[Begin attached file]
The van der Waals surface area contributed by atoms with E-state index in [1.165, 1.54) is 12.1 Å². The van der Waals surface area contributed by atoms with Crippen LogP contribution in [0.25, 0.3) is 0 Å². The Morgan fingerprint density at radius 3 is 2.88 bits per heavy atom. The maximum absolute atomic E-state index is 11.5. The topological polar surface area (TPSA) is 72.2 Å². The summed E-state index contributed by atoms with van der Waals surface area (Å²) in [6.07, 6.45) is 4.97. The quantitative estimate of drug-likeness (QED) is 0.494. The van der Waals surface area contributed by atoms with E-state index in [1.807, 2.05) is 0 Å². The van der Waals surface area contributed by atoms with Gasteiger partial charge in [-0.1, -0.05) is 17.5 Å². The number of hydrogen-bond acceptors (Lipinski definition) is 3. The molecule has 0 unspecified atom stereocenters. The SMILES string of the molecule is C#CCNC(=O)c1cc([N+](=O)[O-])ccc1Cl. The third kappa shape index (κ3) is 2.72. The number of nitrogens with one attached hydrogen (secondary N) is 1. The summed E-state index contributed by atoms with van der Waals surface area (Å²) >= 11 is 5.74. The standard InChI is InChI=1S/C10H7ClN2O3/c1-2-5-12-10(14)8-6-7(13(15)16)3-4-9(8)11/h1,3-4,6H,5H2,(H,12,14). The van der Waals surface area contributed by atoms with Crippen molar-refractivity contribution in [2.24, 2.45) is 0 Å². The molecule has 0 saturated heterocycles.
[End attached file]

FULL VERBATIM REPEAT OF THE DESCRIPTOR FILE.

The van der Waals surface area contributed by atoms with E-state index in [1.165, 1.54) is 12.1 Å². The van der Waals surface area contributed by atoms with Crippen LogP contribution in [0.25, 0.3) is 0 Å². The Morgan fingerprint density at radius 3 is 2.88 bits per heavy atom. The maximum absolute atomic E-state index is 11.5. The topological polar surface area (TPSA) is 72.2 Å². The summed E-state index contributed by atoms with van der Waals surface area (Å²) in [6.07, 6.45) is 4.97. The quantitative estimate of drug-likeness (QED) is 0.494. The van der Waals surface area contributed by atoms with E-state index in [1.807, 2.05) is 0 Å². The van der Waals surface area contributed by atoms with Gasteiger partial charge in [-0.1, -0.05) is 17.5 Å². The number of hydrogen-bond acceptors (Lipinski definition) is 3. The molecule has 0 unspecified atom stereocenters. The SMILES string of the molecule is C#CCNC(=O)c1cc([N+](=O)[O-])ccc1Cl. The third kappa shape index (κ3) is 2.72. The number of nitrogens with one attached hydrogen (secondary N) is 1. The summed E-state index contributed by atoms with van der Waals surface area (Å²) >= 11 is 5.74. The standard InChI is InChI=1S/C10H7ClN2O3/c1-2-5-12-10(14)8-6-7(13(15)16)3-4-9(8)11/h1,3-4,6H,5H2,(H,12,14). The van der Waals surface area contributed by atoms with Crippen molar-refractivity contribution in [2.24, 2.45) is 0 Å². The molecule has 0 saturated heterocycles.